In the late 1700s, France had a Directory, "a group of five men who held executive power." Napoleon Bonaparte was just a military leader. The Directory wanted to attack England, but Napoleon was against this, so with the help of the Foreign Minister, he convinced the Directory to attack Egypt (to cut off Britain’s trade with India). Egypt at the time was still a Turkish (Ottoman) territory, but it was ruled by the Mamluks. In 1798, Napoleon and his fleet sail past the British fleet and land in Egypt. In the Battle of the Pyramids (July 21, 1798), the French Army fights against the forces of the local Mamluks, and almost wipes out the entire Egyptian army. As an act of vengeance, Admiral Nelson (British admiral) attacked the French fleet, decimating the fleet and trapping Napoleon and the French army in Egypt. Napoleon had word that the Ottomans were going to try to attack them, he led the army north, where he was met with a tough siege. The French went back to Egypt. However, since Napoleon wanted to pursue his career in France, he left Egypt.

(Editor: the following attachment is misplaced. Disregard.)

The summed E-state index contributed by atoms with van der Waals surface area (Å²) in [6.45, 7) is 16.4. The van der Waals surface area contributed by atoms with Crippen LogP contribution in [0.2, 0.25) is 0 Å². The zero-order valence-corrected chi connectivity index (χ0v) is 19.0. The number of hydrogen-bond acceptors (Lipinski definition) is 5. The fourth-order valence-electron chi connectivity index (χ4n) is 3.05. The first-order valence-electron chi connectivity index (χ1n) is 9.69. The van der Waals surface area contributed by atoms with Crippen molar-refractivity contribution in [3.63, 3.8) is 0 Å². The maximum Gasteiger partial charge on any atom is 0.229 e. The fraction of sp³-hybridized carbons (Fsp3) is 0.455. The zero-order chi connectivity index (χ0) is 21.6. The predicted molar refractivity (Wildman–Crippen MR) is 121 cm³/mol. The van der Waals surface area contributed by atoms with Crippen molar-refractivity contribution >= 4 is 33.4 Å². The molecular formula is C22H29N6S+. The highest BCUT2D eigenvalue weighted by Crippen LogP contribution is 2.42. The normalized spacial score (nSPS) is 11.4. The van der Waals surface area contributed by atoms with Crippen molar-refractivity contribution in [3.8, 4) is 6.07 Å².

When Napoleon came to Egypt (going back to 1798) he brought with him 150 s savants (scientists, engineers and scholars) to learn about Egyptian culture. “Meticulous topographical surveys were made, native animals and plants were studied, minerals were collected and classified, local trades and industry were scrutinized. Most famously, ancient Egypt was discovered — the temples and tombs of Luxor, Philae, Dendera, and the Valley of the Kings. Each of these sites was measured, mapped, and drawn, recording in meticulous detail a pharaonic Egypt never before glimpsed by the outside world.” Very soon, the savants went back to France to write a series of books about Egypt.